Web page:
- A study that included 1.2 million people in Israel, half of which were fully vaccinated with the Pfizer/BioNTech drug, shows the vaccine is highly effective at preventing severe COVID-19.
- The researchers also learned that the vaccine offers excellent protection against severe COVID-19, hospitalization, and death — even after just one dose.
- The study was conducted in the early phase of vaccinations in Israel, during which time the B.1.1.7 mutation became dominant in the country.
Coronavirus vaccine candidates have been in use for more than two months in various regions around the world, including North America, the European Union, and Israel. More than 227.6 million people received at least one vaccine dose as of Friday morning, and over 46 million got the full two-dose regimen. Of all the countries that started vaccination campaigns as soon as the first candidates were authorized for emergency use, Israel has made the most progress. The nation has already vaccinated 53.7% of its population with at least one dose, which translates to 4.65 million people. What’s even more impressive is that 37.8% of Israel’s population have received both doses already, or 3.27 million people. This gives Israel a huge lead over everyone else, and the country will likely be the first to reach herd immunity.
Israel’s accelerated vaccination program also allowed scientists in the country to conduct the world’s most extensive vaccine study so far. More than 1 million people were observed to measure the efficacy of the Pfizer/BioNTech vaccine in Israel, far exceeding the reach of Phase 3 trials. The good news is that the conclusions were in line with Pfizer and BioNTech’s findings, providing additional insight into the benefits of the drug. What’s more interesting, the study was conducted just as the UK mutation (B.1.1.7) became dominant in Israel.
The Pfizer/BioNTech vaccine was 92% effective at preventing severe disease after the full two-dose regimen. The researchers also measured the efficacy after the first dose, finding that the drug was 62% effective at preventing severe COVID-19. Similarly, a single dose was enough to avoid COVID-19 deaths two to three weeks after the first jab with 72% effectiveness.
The vaccine was 57% effective at preventing COVID-19 symptoms two to three weeks after the first dose and 94% a week or more after the second dose. The Phase 3 trial that included 30,000 volunteers showed the drug was 95% effective.
Effectiveness at preventing hospitalization was at 74% after one dose and 87% after the full treatment. When it comes to preventing confirmed infections, the efficacy was at 46% and 92%, respectively. The study could not determine whether the vaccine can prevent the spread of the virus, although reducing the number of infections gave researchers hope that might be the case.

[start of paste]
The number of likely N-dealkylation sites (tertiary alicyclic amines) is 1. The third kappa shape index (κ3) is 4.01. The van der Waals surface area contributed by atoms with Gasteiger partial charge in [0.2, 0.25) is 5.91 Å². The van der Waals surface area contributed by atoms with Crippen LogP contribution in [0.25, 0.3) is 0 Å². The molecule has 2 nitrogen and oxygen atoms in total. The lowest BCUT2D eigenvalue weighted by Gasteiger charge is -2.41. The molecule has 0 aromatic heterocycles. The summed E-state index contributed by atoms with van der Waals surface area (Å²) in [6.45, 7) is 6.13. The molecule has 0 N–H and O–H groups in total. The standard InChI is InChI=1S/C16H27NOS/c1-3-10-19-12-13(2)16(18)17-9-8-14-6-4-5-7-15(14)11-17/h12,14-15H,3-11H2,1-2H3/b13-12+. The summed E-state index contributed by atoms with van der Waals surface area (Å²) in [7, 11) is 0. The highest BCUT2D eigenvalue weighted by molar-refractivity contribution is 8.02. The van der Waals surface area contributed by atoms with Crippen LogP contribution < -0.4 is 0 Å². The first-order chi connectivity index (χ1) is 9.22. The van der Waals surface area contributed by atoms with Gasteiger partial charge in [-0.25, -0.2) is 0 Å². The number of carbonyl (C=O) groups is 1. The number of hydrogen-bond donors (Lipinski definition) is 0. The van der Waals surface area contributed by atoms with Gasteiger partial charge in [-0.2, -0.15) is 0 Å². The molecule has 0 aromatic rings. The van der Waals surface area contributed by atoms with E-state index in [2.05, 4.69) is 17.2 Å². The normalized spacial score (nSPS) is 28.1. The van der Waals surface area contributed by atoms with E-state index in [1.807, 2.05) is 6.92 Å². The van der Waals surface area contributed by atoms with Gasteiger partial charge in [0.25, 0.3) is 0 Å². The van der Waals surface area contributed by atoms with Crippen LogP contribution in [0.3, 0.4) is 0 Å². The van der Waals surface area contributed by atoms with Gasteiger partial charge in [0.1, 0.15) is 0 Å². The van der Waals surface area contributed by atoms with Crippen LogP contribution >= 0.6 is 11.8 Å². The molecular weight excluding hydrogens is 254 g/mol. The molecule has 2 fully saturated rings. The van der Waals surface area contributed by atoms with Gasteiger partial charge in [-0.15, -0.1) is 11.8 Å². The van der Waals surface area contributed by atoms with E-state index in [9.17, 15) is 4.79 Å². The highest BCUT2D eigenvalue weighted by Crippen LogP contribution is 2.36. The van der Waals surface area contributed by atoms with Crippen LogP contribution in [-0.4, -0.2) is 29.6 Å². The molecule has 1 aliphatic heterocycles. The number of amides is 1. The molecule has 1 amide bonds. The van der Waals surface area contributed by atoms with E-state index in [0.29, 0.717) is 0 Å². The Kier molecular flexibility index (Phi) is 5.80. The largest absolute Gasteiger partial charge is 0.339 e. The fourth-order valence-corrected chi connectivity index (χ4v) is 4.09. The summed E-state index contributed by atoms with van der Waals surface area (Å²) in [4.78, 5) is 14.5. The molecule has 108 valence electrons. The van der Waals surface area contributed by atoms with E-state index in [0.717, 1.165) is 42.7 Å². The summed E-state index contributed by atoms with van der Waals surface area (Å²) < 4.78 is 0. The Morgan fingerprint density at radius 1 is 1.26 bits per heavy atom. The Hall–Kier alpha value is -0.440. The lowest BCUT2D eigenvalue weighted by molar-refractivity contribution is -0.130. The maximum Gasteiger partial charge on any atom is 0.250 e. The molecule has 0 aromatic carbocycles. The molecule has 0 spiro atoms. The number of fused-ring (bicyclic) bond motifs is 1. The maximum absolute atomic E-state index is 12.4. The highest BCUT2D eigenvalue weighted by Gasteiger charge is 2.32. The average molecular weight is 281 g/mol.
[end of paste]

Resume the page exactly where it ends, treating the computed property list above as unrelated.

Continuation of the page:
The drug worked just as well in young people and in people over 70, the researchers found. In total, 41 people died of COVID-19 complications, but only nine were in the vaccine group.
The Clalit Research Institute and the Ben-Gurion University of the Negev in Israel worked with Harvard University on the study. They included 600,000 people over the age of 16 who were vaccinated in December and January, comparing them to an equal number of people who did not receive the vaccine. None of these participants had tested positive for COVID-19 before the study.
“This is immensely reassuring … better than I would have guessed,” Mayo Clinic’s Dr. Gregory Poland told Associated Press. “Even after one dose, we can see very high effectiveness in prevention of death,” Vanderbilt University’s Dr. Buddy Creech told the news site. Neither doctor was involved with the Israeli study.
Both doctors agreed that the study provides more evidence in support of delaying the second dose so that more people can receive some protection from the first shot. Some countries have already changed the vaccination protocol in early 2021. The UK postponed the second shot by up to 12 weeks to cover more people. The Pfizer/BioNTech doses are supposed to be administered three weeks apart, according to the Phase 3 trial protocol.
One other idea to stretch the supply is to give COVID-19 survivors just one dose instead of two. France is already doing it, the report notes. At least four studies have concluded that a single dose is enough to boost the immune response in COVID-19 survivors to the same level as two doses.
Another major benefit of the study is that it was conducted when the B.1.1.7 variant became dominant in Israel. Therefore, the various efficacy levels observed by the researchers indicate that the Pfizer/BioNTech vaccine works well against this particular strain. The study could also help sway people who are undecided to get inoculated since one narrative that vaccine-hesitant people often quote is that the Phase 3 trials were limited. The Israel trial just addressed those concerns, considering how broad it was in scope.
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